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with code such as

synchronized (this)
{
    mTimeOutRunnable = new Runnable()
    {
        @Override
        public void run()
        {
            ..some code
        }
    };
}

the reference assignement of the new Runnable class is covered by the block but will code inside run() (which is asyncronously called outside of the block) enter into the synchronized block also?

I wrapped in the sync block in the first place as this is called from a worker thread and I want to ensure the calling (main) thread has access to the mTimeOutRunnable object also.

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1  
Why would you be making a piece of code a thread but then subsequently require that it be synchronized, i.e. only one thread using it at a time? –  amphibient Dec 4 '12 at 18:09
    
sorry, the code inside the run() method here are not what is called on my worker thread - this is passed to a Looper (Android) which will be called on a main thread. The whole code above is on the worker thread however –  Dori Dec 4 '12 at 18:12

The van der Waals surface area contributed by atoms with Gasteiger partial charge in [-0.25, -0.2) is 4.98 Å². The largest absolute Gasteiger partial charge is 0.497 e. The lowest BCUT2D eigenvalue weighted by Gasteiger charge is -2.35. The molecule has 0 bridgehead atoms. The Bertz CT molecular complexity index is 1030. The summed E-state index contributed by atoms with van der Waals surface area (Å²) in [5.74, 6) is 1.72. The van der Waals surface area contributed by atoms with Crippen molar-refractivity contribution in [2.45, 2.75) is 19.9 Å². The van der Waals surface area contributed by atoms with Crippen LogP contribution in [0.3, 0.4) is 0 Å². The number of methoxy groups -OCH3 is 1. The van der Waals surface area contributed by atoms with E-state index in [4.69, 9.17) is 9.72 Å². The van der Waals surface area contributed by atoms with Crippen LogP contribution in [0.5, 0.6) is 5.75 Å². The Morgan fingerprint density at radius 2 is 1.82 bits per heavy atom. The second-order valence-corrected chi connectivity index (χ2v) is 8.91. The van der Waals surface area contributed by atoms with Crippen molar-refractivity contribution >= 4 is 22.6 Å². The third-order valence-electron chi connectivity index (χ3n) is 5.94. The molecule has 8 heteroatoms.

(Note also that this this within Runnable will be a different this to the one outside. So synchronized (this) { } will lock on different objects and so will not work as intended.) –  Tom Hawtin - tackline Dec 4 '12 at 18:25
    
@Tom you mean if there were another sync block inside run which used (this) also? Looking at the answer from Keppil the sync block will have no effect inside run anyway. –  Dori Dec 4 '12 at 19:58
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2 Answers 2

up vote 5 down vote accepted

No, only the assignment of your Runnable to mTimeOutRunnable is covered by the synchronized block, not subsequent calls to the run() method.

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+1 Excellent, thats what i was hoping! thanks –  Dori Dec 4 '12 at 18:12
    
You're welcome! –  Keppil Dec 4 '12 at 18:18
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mTimeOutRunnable = new Runnable()
    {
        @Override
        public void run()
        {
            ..some code
        }
    };

is same as

synchronized(this){
     obj = new SomeClass();
}

So only the reference assignment is covered by synchronized block

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